#1 Boise State 9th and 4 ~ If nothing else, the statistical supremacy of the Broncos in these entries thus far should illustrate just how special Pack Friday was, as well as the degree of shear difficulty of what the coaches and players did that night.
I'll be back on Tuesday, so pray that my Hope Solo crush doesn't blossom to restraining order status by then.
Tuesday, July 12, 2011
So when I recently checked out a copy of "Legacy: 100 Years of Athletics at the University of Nevada," imagine my surprise when I read a passage on a Wolf Pack team from the 40s that upset a favored Oregon Ducks team in Eugene. With this season's opening tilt on all of our minds, I couldn't wait until September for the opportunity to share their story with my readers.
The majority of what you read next can be found in that book, the contents of which are ultimately the property of the University of Nevada Department of Intercollegiate Athletics and author John Trent.
Nevada has played Oregon six times in football. The Ducks have won five of those contests, some of which were close (a 24-20 loss in Reno in 1997 and a 31-23 loss in Eugene in 2003) and others not so close (72-10 in 1999, 36-7 the following year). But on October 4, 1947, Nevada went on the road and beat Oregon in the first-ever meeting between the two teams.
The Ducks were led by Norm "The Dutchman" Van Brocklin, future Los Angeles Rams and Philadelphia Eagles quarterback and an eventual inductee of both the College and Pro Football Halls of Fame. To the Wolf Pack's credit, Nevada boasted some quarterback star power of their own in the form of Stan Heath, who played his first collegiate game on that day. He would go on to become one of five Heisman finalists the following year, ultimately losing the award to SMU running back Doak Walker. Oddly enough, one of Van Brocklin's teammates on the Rams' 1951 NFL championship team was former Nevada running back Tommy Kalmanir, who went on to lead the league in kick return yards.
The game might've gone down in history as just another match-up of quality west coast teams were it not for some extra drama on the sidelines. Nevada head coach Jim Aiken had left to take the same job at Oregon before the 1947 season, nearly fifty years before Jeff Horton and the infamous "Red Defection." Aiken even played a role in putting Nevada on the Ducks' schedule that year, apparently convinced that his former team would be, in the words of Wolf Pack tight end Scott Beasley, "a pushover."
The coach who took over at Nevada was Joe Sheeketski, a former player at Notre Dame under Knute Rockne whose only previous head coaching experience was at Holy Cross. Using a T-formation with two receivers and two running backs, the Wolf Pack gained national attention for throwing an average of more than twenty forward passes a game at a time when the nation's football fans and coaches alike still weren't quite sure what to make of the innovation.
The two teams took to Hayward Field with identical 1-1 records. After a scoreless first quarter, the Ducks struck first on a Van Brocklin touchdown pass to Dan Garza, taking a 6-0 lead. The Dutchman then led another long drive down to the Nevada 8-yard line, but was stopped on three consecutive plays by the Wolf Pack defense. With Heath on the sidelines after participating in the previous defensive stand, back-up quarterback Mike Mirabelli connected with Carl Robinson for a 24-yard touchdown to put Nevada ahead 7-6 at the half.
After the break and with the weather turning rainy, another quarter transpired with both teams unable to score. All too aware of their tenuous lead late in the fourth quarter, Sheeketski had experimented with numerous combinations of backs and linemen in an attempt to keep his players rested enough for the remainder of the game. And when Nevada back Duke Lindeman saw the Dutchman try to throw a short pass to his fullback -- a play he had snuffed out earlier in the game -- he knew what to do. Seventy-five yards later, Lindeman had returned his interception for a touchdown, and Nevada escaped Eugene with a 13-6 victory.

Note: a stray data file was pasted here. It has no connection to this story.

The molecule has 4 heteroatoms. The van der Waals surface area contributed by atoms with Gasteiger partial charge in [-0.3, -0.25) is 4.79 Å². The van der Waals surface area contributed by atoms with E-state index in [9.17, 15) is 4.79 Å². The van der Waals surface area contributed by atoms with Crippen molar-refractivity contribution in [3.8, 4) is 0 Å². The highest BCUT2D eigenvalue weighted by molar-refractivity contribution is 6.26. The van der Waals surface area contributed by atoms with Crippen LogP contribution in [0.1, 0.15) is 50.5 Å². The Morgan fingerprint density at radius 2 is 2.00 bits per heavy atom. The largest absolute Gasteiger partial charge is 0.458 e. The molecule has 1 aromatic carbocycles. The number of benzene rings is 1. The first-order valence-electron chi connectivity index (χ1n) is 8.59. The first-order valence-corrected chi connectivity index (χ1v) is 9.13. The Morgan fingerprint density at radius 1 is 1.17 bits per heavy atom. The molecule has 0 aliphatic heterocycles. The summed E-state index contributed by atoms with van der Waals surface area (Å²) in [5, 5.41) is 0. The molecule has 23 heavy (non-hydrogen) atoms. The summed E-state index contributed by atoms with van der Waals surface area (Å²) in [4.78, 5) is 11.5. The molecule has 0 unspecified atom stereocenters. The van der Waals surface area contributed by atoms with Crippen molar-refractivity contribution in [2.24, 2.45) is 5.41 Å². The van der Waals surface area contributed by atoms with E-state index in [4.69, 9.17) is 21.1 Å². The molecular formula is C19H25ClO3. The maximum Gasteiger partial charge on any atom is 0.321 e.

Oregon went on to finish 7-3 in 1947, but didn't play in a bowl game that year. After the following season, however, they became the first west coast team to play in a major bowl game outside of the Rose Bowl, losing to SMU in the Cotton Bowl 20-13.
Nevada went 9-2 in 1947, beating North Texas State in the Salad Bowl -- the forerunner of what we now call the Fiesta Bowl -- for the program's first ever bowl win. Stan Heath and the Wolf Pack continued to set passing records throughout the historic 1948 regular season, nearly going undefeated except for a loss to Santa Clara that probably cost the team a berth in the Sugar Bowl. They ended the year with a 27-7 loss to Villanova in the Harbor Bowl, and wouldn't crack the national rankings again for another 62 years. On September 26, 2010 -- the day the Wolf Pack finally returned to the polls -- Stan Heath passed away at his home in Georgia at the age of 83.
Friday, July 8, 2011
In my last BKtU entry, I used a multitude of easily referenced statistical categories to roughly guess how good each pass defense on the 2011 schedule might be. But what stats do you look up to see how good an offensive line is? The number of steak dinners their quarterback treats them to in a season? The number of corny group pictures they take with their running backs over the summer? The number of preachy Sandra Bullock movies that have been made about each of their lives?
I found a great entry from the Texas A&M blog I Am The 12th Man which tackled this question head-on (no pun intended, but you have my permission to boo me for it). It assigns specific point values to certain running and passing plays to help generate efficiency metrics for the line's performance in a game. But since that would involve two sets of calculations for each of twelve or more games for each of Nevada's twelve opponents -- and because my time is already extremely valuable, as you've all no doubt surmised -- I decided against this.